How To Quickly Tell If A Million Pound Property Development Is Going To Make You Any Money

28 Jan

“We’ve just taken on a probate property yesterday.  It’s on at £750,000, but when done, you’re looking at a million pound property”.  Said the estate agent.

With a £250,000 paygap it sounded like a property development that needed to be seen.

But here’s the thing – there’s really only one question you need to ask yourself when presented with a potential property development: will it make money?

So here’s the property – a three bedroom semi-detached in Northfields, Ealing, London. (I’ve switched to doing a lot more videos lately because it gives you a better idea/ memory of what the property was actually like.  Photos are still really useful – but more so in terms of specific areas of focus, or issues you want to highlight).

As you can see, the property is in need of some works!

First impressions:

I really liked the property.  It’s spacious, well-proportioned and has a good footprint.  There’s plenty of scope for extension both outwards into the garden and also up into the attic.

I liked the location with it’s close proximity to the tube (less than a 5 minute walk) and the park at the end of the street – making this a cul-de-sac situated property.

BUT there were a couple of issues I had with the property.

1. The street did not feel like a million pound street.

Yes, the houses all looked in nice condition and I saw a couple of places having work done to them, but the cars didn’t look particularly expensive and the neighbourhood did not have the sort of salubrious feel that you would want with such a price tag. Expensive and aspiring was not in the air.  Well, not up my nose anyhow.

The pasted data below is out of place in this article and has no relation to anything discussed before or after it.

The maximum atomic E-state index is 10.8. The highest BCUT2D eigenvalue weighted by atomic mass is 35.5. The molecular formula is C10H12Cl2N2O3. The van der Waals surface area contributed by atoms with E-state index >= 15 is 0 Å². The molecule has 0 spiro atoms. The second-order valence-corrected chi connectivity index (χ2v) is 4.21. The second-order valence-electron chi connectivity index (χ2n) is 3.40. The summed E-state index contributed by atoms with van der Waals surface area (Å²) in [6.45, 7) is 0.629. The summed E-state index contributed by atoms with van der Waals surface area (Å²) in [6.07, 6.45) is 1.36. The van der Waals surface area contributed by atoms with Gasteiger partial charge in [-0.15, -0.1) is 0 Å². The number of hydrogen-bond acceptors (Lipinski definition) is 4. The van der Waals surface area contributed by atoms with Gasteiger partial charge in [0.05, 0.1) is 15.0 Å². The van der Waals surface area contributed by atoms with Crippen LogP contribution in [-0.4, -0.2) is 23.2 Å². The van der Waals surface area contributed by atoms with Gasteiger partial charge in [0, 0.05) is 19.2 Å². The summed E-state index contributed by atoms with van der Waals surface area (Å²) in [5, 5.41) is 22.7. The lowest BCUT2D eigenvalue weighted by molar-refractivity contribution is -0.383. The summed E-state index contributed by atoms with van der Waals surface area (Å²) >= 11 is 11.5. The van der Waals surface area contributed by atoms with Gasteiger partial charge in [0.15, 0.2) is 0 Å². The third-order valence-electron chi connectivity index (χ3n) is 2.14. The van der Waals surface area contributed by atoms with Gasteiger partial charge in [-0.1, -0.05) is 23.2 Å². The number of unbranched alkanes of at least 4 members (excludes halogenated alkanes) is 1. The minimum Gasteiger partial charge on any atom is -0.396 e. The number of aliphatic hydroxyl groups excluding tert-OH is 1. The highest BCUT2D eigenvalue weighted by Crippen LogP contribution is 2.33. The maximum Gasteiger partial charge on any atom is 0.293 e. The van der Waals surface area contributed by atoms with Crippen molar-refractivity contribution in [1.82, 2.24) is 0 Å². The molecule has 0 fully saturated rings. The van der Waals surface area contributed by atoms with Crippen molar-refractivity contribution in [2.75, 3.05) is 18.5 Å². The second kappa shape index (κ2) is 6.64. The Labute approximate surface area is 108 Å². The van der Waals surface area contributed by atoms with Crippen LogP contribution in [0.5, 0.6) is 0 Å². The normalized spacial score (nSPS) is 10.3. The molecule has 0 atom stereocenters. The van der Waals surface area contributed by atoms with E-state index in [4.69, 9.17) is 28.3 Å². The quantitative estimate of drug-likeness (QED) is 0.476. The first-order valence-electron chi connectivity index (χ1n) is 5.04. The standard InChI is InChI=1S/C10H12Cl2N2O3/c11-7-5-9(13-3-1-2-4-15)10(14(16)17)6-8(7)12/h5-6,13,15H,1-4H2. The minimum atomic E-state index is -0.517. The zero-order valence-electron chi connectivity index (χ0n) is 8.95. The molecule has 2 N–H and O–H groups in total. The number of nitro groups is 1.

2. The property needed a heck of a lot of work to get it anywhere near that sort of asking price.

Development of that scope will take time and a lot of money.  While much of the property development could be done within permitted development rights, I still had a question mark over how much real value you were actually adding versus adding additional square footage.

In property development the key question you always need to ask yourself is: will this make money?

So I hopped onto Rightmove and Zoopla to check out the competition.  And I have to admit to feeling dubious about a £1 million pound asking price – most other comparable properties were in the region of £900-950,000.  However, I could find none that were newly renovated and so I decided, hesitantly, that maybe you could just about get to the million pound mark given recent land registry prices and local area growth.

It may be toppy, but with the wind behind you and a decent finish it just may well be achievable.

Anyway, getting down to business – what do you need to do to achieve that price?

In a nutshell, I would say at least £125,000 of work.

And so I started to work with those ballpark figures:

£750,000 purchase

£2,500 legals

£27,500 stamp

£125,000 refubishment costs

And then I stopped.

Because I tallied those expenses so far: £905,000

Already – before you add financing costs and any sort of contingency for renovation works, you are operating at less than 10% on this property development.

And for me, to do a development like this for less than 10%, is dangerous territory.

Not only do you need to break the price ceiling in the street – but you also need the works to come in at estimate and no major problems to arise.  Operating on a project of this size without a contingency budget is akin to financial suicide.

So I stopped.

For me in my humble opinion, this property will make a wonderful family home.  I fully envisage a family buying this, doing the works to their spec and living there happily for a few years and the value will increase nicely.  However as a property development, this is a non-starter.  There’s too much risk and too little reward.

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